The Minister of State, Department of Energy (Mr. Peter Morrison) : There is now a well-established energy efficiency industry operating and taking initiatives in the private sector.

Mr. Jack : Will my right hon. Friend join me in congratulating a company in my constituency, Inenco, which for the past 21 years has been investing in energy management, to the extent of £2.3 million in saving systems, which in turn have saved £1 million worth of energy? Does he agree that that excellent example of a private sector initiative shows what can be done in energy savings?

Mr. Morrison : I agree with my hon. Friend that Inenco deserves a very good 21st birthday present. I am glad to say that where that company has gone, so have many others.

Mrs. Roe : Is my right hon. Friend aware that horticulturists are among the most efficient users of energy, yet their operations are threatened by the large increase in gas prices?

Mr. Morrison : I am aware of that, not least because my hon. Friend, with another of my hon. Friends, discussed with me the position of the glasshouse industry. She knows that Ofgas is in discussion with British Gas at present about the predicament that she mentioned.


4. Ms. Quin : To ask the Secretary of State for Energy what discussions he has had on the desirability of setting a minimum target for the number of low-income households to be insulated in the current year and next year.

Mr. Peter Morrison : The number of low-income households insulated is largely determined by the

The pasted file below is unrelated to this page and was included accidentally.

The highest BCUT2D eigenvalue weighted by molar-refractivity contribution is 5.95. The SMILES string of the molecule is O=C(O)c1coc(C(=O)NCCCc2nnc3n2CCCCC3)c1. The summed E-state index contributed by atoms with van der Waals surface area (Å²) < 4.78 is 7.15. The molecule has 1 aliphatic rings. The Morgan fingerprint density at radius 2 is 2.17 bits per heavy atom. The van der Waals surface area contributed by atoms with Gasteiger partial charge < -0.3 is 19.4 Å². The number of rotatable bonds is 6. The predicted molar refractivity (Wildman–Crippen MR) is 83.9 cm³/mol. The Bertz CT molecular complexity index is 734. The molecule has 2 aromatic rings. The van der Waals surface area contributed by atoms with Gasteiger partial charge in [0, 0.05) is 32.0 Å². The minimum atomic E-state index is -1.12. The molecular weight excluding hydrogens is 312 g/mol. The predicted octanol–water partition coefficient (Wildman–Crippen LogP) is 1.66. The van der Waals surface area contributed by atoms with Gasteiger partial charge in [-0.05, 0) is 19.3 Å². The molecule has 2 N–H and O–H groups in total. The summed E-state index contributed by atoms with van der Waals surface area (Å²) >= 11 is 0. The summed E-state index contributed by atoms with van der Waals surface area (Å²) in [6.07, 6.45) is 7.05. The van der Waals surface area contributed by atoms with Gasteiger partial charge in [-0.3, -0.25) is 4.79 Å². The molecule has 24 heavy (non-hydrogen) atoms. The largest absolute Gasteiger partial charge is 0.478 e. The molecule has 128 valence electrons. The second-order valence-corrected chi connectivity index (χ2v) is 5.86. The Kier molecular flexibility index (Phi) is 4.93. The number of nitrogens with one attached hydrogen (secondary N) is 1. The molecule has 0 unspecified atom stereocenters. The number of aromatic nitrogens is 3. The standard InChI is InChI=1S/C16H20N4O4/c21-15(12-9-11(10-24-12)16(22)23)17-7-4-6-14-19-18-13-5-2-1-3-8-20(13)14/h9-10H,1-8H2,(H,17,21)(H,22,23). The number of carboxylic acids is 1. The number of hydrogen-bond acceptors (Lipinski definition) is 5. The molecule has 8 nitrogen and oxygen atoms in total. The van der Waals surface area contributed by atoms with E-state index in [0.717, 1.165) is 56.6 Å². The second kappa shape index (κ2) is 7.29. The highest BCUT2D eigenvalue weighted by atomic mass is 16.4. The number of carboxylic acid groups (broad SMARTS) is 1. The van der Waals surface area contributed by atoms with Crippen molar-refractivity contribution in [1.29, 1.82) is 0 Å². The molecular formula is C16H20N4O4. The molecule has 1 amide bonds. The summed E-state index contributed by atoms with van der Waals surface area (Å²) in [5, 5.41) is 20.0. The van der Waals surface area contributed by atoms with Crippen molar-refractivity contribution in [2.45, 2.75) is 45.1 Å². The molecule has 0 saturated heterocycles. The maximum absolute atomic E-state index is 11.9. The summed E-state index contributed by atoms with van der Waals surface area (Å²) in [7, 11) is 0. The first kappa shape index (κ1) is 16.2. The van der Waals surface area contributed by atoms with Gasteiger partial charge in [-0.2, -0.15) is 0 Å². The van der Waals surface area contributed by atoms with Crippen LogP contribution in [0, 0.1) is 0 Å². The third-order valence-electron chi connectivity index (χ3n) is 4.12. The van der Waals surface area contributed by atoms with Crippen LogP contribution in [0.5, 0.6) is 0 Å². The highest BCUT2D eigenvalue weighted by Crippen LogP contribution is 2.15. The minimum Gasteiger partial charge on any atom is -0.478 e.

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availability locally of unemployed people requiring training in those occupational or skill areas which the projects can provide. Against that background, it would not be appropriate to set a minimum target.

Ms. Quin : Will the Minister confirm that there has been a 50 per cent. reduction in the number of low-income households that have been insulated during the past year since the introduction of employment training? Will he urgently consider ways of expanding such schemes and urge his colleagues to increase the funding to local authorities, so that they can increase the number of schemes that they operate?

Mr. Morrison : I confirm that there was a reduction during the transition from the community programme to employment training. However, the hon. Lady will be aware that my right hon. Friend the Secretary of State for Employment considered this matter carefully and increased the grant by £40. Since that time it appears that the take-up of the scheme under employment training has been good, and I know that my right hon. Friend is looking carefully at continuing that grant.

Mr. Morgan : May I re-emphasise to the Minister how important it is to insulate low-income households because of the likelihood that, during the period before privatisation and afterwards, their electricity bills will increase by about 50 per cent. or more? I draw to the Minister's attention the case of my constituent, Mr. John O'Connor of Ashcroft crescent, Fairwater, Cardiff, which was brought to my attention on Saturday. He was told in his most recent electricity bill that his monthly payment on or after 25 September will be £27.50. That is a 55 per cent. increase on Mr. O'Connor's previous quarterly bill and on the average of the four previous quarterly bills that he has received.